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Developed by Pieces Interative. Published by Paradox Interactive. Released May 26, 2015. Available on PC and PlayStation 4. Review copy provided by publisher.


I absolutely adored the original Magicka. On the surface it was a humorous parody game filled with fantasy tropes and pop culture references. But under its hood was a powerfully robust magic system that let any wizard to become a god among men – when used correctly. Unfortunately players are generally as fallible as the wizards themselves, so what usually happened is one spellcasting disaster after another until everyone was in hysterics. Watching the chaos unfold was one of Magicka‘s greatest pleasures, even if you wiped out yourself, your team, and the surrounding village.

Now after a diversion into MOBAs with Wizard Wars, Paradox Interactive has returned to its co-op roots with Magicka 2. For Magicka fans, expectations are high. After all, this is one of Paradox’s most popular games even as it racks up accidental player kills – that’s a hard act to follow.

The good news is all of Magicka‘s co-op gameplay, chuckle-worthy humor, and unfolding chaos is included here, as are improvements that will delight long-time fans. But on the flip side, Magicka 2 might actually be too similar to its predecessor. Outside of visual and UI overhauls, there’s not a lot differentiating this particular campaign from previous DLC expansions. It’s not Magicka 2 as much as Magicka 2.0, an upgrade to old gameplay instead of a product that breaks new ground.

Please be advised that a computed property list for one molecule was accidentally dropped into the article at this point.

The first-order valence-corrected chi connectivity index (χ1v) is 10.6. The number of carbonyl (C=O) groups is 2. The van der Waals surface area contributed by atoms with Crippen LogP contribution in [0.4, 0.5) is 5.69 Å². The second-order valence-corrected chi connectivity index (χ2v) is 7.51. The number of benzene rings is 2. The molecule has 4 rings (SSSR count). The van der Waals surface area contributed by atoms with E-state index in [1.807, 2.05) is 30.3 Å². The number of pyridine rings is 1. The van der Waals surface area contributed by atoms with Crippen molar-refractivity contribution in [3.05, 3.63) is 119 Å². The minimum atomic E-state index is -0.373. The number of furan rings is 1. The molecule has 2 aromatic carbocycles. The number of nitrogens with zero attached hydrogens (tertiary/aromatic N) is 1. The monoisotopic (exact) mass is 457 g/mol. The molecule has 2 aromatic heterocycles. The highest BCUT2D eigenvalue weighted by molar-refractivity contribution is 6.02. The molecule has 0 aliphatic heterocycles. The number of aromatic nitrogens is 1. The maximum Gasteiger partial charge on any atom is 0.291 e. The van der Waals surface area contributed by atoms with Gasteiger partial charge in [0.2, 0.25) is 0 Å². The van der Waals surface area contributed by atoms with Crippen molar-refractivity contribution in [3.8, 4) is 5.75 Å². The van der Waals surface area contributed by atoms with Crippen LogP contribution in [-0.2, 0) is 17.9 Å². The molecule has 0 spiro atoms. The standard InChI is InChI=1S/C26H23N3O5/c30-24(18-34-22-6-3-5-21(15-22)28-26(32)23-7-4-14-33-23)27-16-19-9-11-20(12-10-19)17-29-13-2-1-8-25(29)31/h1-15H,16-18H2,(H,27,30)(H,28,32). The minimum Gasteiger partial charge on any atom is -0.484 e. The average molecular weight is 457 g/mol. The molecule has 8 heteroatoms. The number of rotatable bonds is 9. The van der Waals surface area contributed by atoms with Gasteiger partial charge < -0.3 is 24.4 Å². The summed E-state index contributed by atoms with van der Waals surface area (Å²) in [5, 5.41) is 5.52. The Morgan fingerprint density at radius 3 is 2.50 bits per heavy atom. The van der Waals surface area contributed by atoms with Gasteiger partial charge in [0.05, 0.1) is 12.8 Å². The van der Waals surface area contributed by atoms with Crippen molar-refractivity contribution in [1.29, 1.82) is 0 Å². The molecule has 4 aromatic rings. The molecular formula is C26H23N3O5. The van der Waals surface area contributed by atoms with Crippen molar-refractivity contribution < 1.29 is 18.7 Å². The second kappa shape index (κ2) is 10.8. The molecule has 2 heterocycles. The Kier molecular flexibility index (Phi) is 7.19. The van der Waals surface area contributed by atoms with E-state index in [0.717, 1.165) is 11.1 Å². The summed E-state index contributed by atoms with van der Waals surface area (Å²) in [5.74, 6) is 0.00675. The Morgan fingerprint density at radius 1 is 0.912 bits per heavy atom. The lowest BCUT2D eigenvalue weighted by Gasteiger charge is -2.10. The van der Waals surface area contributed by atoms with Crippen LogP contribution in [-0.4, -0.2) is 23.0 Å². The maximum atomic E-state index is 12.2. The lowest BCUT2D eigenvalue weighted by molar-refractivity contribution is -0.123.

Thankfully, when it comes to Magicka, more of the same isn’t bad… as long as you have a Revive magick handy.

Magicka 2 opens forty years after the events of Wizard Wars, where the constant battles and resurrections destroyed all magical orders and left the survivors reeling from spellcasting side-effects. With the wizards effectively destroyed, humanity has entered a new golden age where no one need fear their villages and crops being accidentally destroyed in a battle. But evil still exists, and a new prophecy threatens the balance – a girl has been born who will absorb all magical energies expended from the Wizard Wars to change Midgard for good. As dark forces march to prevent the prophecy, Vlad – who is absolutely not a vampire – returns seeking one to four surviving wizards who can protect her until the time is right.

As far as stories go, Magicka 2 is a good one, although it’s not breaking the mold when it comes to generic fantasy tropes. Outside of a solid mid-point twist it’s fairly comparable to Magicka 1, following a quest through human settlements, forests, snow-covered landscapes, underground caverns, and other typical fantasy locales. Thankfully Magicka‘s parody status rears up to change the tune – such as when Vlad’s important quest narration is also overheard by enemies, or how NPCs always interpret your protagonist’s silence as implicit agreement for insane tasks. Some of the humor is a little too referential to be lasting – like Jon Frost who knows nothing outside of the three-foot Wall of ice blocks he defends – but it makes for a unique world all the same.